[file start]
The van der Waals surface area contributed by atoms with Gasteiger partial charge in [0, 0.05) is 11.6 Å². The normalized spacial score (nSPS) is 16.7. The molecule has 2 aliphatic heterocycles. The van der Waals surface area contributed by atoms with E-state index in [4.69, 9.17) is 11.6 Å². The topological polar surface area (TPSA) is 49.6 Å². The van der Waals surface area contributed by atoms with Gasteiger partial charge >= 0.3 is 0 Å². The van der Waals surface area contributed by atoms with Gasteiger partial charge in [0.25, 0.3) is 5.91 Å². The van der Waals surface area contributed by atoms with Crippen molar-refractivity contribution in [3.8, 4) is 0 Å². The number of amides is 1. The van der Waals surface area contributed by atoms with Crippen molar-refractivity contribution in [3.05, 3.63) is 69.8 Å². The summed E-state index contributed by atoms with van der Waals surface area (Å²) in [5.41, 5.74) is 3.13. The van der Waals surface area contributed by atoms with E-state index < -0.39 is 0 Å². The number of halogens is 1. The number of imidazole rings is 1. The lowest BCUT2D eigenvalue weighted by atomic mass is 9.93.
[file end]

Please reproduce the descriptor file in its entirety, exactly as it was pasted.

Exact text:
The van der Waals surface area contributed by atoms with Gasteiger partial charge in [0, 0.05) is 11.6 Å². The normalized spacial score (nSPS) is 16.7. The molecule has 2 aliphatic heterocycles. The van der Waals surface area contributed by atoms with E-state index in [4.69, 9.17) is 11.6 Å². The topological polar surface area (TPSA) is 49.6 Å². The van der Waals surface area contributed by atoms with Gasteiger partial charge >= 0.3 is 0 Å². The van der Waals surface area contributed by atoms with Gasteiger partial charge in [0.25, 0.3) is 5.91 Å². The van der Waals surface area contributed by atoms with Crippen molar-refractivity contribution in [3.8, 4) is 0 Å². The number of amides is 1. The van der Waals surface area contributed by atoms with Crippen molar-refractivity contribution in [3.05, 3.63) is 69.8 Å². The summed E-state index contributed by atoms with van der Waals surface area (Å²) in [5.41, 5.74) is 3.13. The van der Waals surface area contributed by atoms with E-state index < -0.39 is 0 Å². The number of halogens is 1. The number of imidazole rings is 1. The lowest BCUT2D eigenvalue weighted by atomic mass is 9.93.